February 4–5, 2011
The Marco Institute for Medieval and Renaissance Studies
University of Tennessee, Knoxville
The Fifth Marco Manuscript Workshop will be held Friday and Saturday,
February 4 and 5, 2011, at the University of Tennessee in Knoxville;
the workshop is organized by Professors Maura K. Lafferty (Classics)
and Roy M. Liuzza (English).
In this year’s workshop we hope to consider how the tools we use to
study texts have shaped, and continue to shape, our practice of
editing. Do the editorial principles we adopt arise from the reality
of medieval texts, or do they construct that reality? Does our choice
of one convention of presentation over another predispose us and our
readers to certain kinds of interpretations? Are concepts like
‘variant’, ‘apparatus’, even ‘text’, a reflection of the material we
study, or the social history of printed editions?
Meanwhile, changing technology for presenting and organizing texts
and images make it seem that the most venerable principles might
suddenly be negotiable and the most basic conventions unnecessary;
whatever can be imagined can be achieved. But do new tools for
studying manuscripts require new rules for reading and making
editions? What are the new principles and conventions used to create
electronic editions? And if these new tools free us from the
constraints of traditional printed text, do they impose other
constraints not yet apparent to us? We welcome presentations on any
aspect of this topic, broadly imagined.
The workshop is open to scholars and students at any rank and in any
field who are engaged in textual editing, manuscript studies, or
epigraphy. Individual 75-minute sessions will be devoted to each
project; participants will be asked to introduce their text and its
context, discuss their approach to working with their material, and
exchange ideas and information with other participants. As in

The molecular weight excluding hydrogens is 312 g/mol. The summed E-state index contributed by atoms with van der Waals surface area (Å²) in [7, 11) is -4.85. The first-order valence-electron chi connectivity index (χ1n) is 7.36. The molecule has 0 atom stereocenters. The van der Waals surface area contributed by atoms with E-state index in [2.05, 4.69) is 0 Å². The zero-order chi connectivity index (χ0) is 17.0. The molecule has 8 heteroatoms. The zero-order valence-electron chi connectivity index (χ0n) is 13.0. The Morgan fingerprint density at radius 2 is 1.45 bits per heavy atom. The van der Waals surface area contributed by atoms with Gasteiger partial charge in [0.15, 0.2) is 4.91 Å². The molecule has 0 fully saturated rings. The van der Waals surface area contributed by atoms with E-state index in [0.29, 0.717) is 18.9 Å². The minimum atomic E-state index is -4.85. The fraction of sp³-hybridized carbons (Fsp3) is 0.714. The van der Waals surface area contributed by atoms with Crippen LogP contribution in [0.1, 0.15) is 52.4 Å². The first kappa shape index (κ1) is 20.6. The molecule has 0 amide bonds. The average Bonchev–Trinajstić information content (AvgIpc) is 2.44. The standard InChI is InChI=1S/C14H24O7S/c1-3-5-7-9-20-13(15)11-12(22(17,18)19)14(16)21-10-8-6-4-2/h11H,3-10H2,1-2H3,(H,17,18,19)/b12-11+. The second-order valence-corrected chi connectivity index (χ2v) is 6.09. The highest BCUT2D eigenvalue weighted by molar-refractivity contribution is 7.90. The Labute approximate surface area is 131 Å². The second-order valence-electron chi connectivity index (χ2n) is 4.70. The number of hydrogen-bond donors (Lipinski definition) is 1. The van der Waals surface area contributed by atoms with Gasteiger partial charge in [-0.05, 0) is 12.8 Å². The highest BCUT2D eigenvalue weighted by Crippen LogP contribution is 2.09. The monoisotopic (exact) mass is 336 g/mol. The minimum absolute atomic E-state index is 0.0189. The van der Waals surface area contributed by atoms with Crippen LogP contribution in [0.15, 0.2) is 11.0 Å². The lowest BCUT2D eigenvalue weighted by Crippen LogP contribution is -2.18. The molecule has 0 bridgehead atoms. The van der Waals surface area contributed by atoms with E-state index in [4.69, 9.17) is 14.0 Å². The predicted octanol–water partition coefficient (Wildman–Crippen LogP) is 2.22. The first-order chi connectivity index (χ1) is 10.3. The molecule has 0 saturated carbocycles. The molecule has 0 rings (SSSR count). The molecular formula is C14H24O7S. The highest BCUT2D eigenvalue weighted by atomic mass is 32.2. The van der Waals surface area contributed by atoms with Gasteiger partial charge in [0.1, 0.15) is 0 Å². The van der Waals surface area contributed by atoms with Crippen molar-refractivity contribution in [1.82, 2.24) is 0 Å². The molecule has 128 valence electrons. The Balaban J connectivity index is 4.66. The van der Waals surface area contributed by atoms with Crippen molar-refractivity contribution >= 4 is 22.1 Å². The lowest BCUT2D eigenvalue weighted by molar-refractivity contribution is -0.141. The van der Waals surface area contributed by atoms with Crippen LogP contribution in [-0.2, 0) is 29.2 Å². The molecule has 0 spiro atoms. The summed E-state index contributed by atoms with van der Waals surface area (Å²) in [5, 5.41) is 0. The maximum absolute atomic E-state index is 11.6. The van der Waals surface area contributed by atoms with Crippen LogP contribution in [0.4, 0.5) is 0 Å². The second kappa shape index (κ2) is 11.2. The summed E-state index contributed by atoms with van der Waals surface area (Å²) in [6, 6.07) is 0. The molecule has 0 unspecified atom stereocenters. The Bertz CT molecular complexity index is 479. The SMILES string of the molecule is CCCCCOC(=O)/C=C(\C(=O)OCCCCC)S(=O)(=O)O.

previous years, the workshop is intended to be more a class than a
conference; participants are encouraged to share new discoveries and
unfinished work, to discuss both their successes and frustrations, to
offer both practical advice and theoretical insights, and to work
together towards developing better professional skills for textual
and codicological work. We particularly invite the presentation of
works in progress, unusual manuscript problems, practical
difficulties, and new or experimental models for studying or
representing manuscript texts. Presenters will receive a stipend of
$500 for their participation.
The deadline for applications has been extended to October 15, 2010.
Applicants are asked to submit a current CV and a two-page letter
describing their project to Roy M. Liuzza, preferably via email to
University of Tennessee, 301 McClung Tower, Knoxville, TN 37996-0430.
The workshop is also open at no cost to scholars and students who do
not wish to present their own work but are interested in sharing a
lively weekend of discussion and ideas about manuscript studies.
Further details will be available online later in the year; meanwhile
please contact Roy Liuzza for more information.
[The Marco Manuscript Workshop is sponsored by the Marco Institute
for Medieval and Renaissance Studies at the University of Tennessee,
with support from the Hodges Better English Fund and the Office of
Research in the College of Arts and Sciences.]